Developing Profitable Concepts

Our Invention Marketing Expert shows you how to make your bright idea a reality.

Q: I have a concept for a smoke alarm. So far it's just an idea in my head. What advice can you give me on how to convert this into a marketable commodity? Would it be easier to present something to a major manufacturer of smoke alarms?

A: First, let's break your questions down into a few pieces: concept, marketability and presentation (presumably, with licensing in mind).

  • The concept. Concepts, or ideas, are not marketable. First, that's because they're little more than an imagination. Second, because as they say, "Ideas are a dime a dozen."

Your first step here is to protect your idea by using the various methods of patent protection. These include starting an inventor's journal then filing a provisional patent application (actually not a patent, but a provisional application for a patent) or a utility patent.

One of the first requirements of a patent is that you "reduce it to practice." In other words, you need to begin writing your ideas down in an approved inventor's journal and have the drawings and description witnessed and signed, build a prototype, complete some preliminary engineering, or otherwise show you're developing it beyond just having the idea in your head.

There's more to starting the invention process than what I've listed here, and you can find a more thorough description in Patent It Yourself (Nolo Press) or From Patent To Profit (Avery Pub Group), two books available through online bookstores. From these books and others like them, you'll learn why, when and how to retain a good patent attorney.

  • Marketability. Much goes into the marketability formula, including the design, features, benefits over other products, price, margin, safety or serviceability issues, looks, durability, packaging, dealer incentives and sales volume projections.

Sounds like a lot more work than the patent process, and it is. But for good reason-95 percent of all inventions fail to even earn back the cost of the patent. This dismal performance isn't because of the invention itself but largely in the failure of the product's marketing program. No product sells itself, so to really build a marketable product you have to become an expert in a particular market.

You'll need to do some serious research to find out what the typical distribution channels are for the smoke alarm industry. Are these products sold through distributors, wholesalers, retailers, QVC, direct mail, school fundraisers or some other profitable channel?

By investigating the distribution channels, you'll learn whether your major competitors control smoke alarm distribution, therefore making it tough to get your product into the system. You'll also learn how much margin each link in the distribution chain makes as they pass each alarm from manufacturer to wholesaler, wholesaler to distributor, distributor to retailer, and retailer to consumer.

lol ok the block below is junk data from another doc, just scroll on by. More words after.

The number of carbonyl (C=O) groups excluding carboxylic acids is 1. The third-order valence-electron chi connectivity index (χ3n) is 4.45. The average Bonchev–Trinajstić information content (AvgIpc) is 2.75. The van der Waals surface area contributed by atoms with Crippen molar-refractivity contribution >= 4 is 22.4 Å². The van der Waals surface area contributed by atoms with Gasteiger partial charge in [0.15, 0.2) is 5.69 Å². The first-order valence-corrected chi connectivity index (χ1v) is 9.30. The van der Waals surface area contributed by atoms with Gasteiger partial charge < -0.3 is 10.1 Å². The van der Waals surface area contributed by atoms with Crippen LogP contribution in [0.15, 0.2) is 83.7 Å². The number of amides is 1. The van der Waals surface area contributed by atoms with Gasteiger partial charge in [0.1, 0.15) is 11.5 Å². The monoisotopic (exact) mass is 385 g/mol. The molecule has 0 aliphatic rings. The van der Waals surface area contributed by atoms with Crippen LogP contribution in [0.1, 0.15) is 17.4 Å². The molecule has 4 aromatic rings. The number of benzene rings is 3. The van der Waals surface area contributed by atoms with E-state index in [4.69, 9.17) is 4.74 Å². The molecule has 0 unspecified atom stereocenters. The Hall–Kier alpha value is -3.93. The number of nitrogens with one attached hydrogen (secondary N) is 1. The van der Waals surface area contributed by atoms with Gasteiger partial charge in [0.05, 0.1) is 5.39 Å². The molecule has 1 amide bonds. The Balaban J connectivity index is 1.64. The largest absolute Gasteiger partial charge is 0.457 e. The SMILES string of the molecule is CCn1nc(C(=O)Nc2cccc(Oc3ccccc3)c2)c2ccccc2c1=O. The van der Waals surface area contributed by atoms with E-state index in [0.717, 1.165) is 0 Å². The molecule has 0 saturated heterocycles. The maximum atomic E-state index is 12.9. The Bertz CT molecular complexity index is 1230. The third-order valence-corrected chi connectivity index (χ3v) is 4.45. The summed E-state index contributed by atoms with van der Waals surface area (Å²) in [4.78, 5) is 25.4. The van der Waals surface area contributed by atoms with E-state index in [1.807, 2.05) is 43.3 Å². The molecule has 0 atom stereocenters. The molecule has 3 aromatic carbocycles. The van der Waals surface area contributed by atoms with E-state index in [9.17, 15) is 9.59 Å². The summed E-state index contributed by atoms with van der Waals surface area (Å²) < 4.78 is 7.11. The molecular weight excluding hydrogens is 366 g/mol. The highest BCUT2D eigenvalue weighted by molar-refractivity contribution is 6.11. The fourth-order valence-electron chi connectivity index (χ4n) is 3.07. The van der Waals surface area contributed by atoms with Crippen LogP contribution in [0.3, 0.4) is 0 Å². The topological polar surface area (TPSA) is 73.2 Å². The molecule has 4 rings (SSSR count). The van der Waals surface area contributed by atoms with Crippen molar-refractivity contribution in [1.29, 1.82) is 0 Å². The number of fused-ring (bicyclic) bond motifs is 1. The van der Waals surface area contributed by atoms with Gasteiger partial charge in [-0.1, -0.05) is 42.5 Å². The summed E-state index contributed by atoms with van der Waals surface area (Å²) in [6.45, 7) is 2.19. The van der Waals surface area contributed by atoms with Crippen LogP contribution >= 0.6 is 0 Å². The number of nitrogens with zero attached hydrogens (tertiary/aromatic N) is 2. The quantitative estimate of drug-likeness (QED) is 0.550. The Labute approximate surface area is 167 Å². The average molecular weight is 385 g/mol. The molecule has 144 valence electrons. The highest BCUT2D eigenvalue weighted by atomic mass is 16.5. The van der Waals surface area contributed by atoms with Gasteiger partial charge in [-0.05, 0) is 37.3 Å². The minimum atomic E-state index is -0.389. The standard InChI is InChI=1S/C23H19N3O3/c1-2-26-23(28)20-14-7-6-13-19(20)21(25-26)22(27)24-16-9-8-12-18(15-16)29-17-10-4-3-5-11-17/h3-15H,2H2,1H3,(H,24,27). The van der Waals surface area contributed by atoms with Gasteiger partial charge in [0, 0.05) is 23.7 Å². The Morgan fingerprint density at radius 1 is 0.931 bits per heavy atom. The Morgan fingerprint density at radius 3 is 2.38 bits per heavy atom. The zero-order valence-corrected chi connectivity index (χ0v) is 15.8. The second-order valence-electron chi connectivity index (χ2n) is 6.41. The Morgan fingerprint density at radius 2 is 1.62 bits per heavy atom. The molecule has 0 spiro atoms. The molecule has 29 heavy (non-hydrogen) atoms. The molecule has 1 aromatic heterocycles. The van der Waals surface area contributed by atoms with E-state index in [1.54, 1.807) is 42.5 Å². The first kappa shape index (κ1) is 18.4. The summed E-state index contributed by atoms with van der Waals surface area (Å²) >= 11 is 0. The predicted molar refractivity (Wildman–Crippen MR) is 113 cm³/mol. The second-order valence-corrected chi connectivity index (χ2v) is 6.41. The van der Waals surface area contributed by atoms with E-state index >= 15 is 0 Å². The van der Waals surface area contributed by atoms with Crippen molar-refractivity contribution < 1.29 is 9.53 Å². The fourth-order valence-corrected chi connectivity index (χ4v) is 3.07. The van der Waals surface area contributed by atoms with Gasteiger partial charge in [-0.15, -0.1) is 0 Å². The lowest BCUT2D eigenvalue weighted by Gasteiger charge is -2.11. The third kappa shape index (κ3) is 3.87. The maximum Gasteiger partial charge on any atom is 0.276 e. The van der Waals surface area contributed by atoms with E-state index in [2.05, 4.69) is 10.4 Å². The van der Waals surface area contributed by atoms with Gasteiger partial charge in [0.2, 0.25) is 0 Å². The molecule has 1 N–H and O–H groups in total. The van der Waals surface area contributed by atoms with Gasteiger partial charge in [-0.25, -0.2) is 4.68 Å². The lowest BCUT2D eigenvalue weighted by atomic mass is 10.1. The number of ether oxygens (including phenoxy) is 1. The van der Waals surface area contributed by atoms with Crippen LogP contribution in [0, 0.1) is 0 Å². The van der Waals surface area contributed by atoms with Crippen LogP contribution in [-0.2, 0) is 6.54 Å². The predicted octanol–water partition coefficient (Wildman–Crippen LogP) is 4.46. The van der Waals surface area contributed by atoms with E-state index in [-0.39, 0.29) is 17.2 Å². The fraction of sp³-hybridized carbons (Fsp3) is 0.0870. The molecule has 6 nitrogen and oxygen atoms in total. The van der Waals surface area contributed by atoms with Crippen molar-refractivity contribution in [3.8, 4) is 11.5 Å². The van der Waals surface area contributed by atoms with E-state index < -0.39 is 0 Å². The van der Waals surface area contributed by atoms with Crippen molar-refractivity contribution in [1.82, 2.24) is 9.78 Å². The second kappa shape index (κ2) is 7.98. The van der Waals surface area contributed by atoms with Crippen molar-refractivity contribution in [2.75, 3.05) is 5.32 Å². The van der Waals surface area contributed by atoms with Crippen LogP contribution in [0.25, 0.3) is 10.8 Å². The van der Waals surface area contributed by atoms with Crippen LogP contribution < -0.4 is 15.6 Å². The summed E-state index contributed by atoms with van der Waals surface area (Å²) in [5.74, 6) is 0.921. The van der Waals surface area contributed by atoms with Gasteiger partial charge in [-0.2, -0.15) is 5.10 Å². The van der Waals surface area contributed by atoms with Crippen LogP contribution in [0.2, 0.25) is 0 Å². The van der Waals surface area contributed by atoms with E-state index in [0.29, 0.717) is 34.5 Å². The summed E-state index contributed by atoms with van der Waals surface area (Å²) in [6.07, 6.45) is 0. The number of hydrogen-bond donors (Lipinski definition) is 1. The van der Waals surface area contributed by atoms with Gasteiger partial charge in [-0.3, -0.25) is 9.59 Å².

Figure out the markup for each link and how much the alarm should retail for. From all of that, determine whether you can manufacture your invention for a price low enough to pay each link in the chain.

Often there are so many expensive features built into inventions, they get priced right out of the market. Make sure your idea can be manufactured at the right price so it can earn a profit for everyone involved (not just you).

  • Presentation. Many inventors think that presenting an invention to a manufacturer is the hard part. Not true.

If you've done your market research, your presentation will simply be the delivery of the facts to the prospective licensing manufacturer. Put the following bits of information in a nice format and bind them in a presentation folder:

1. Names of all your competitors in the field

2. Identification of all competitive smoke alarms

3. Identification of your product's features and how those features compare favorably against the competitions'

4. Estimate of manufacturing costs and the potential profits the licensee will make

5. Notice of patent pending-assuming you have at least filed for your patent by that time

In essence, you've shown a licensee how he or she can make money from your invention. Of course, once you're at this point, you may elect to work a little harder and bring the product to market yourself.

Andy Gibbs is president and CEO of Inc, a leading intellectual property information and resource Internet portal. He is an inventor with seven issued and pending patents, and an entrepreneur who has started seven companies ranging from product development to low-and high- technology product manufacturing. He speaks to inventors, entrepreneurs and venture capitalists on intellectual property, marketing research, competitive strategy and sales development. Visit

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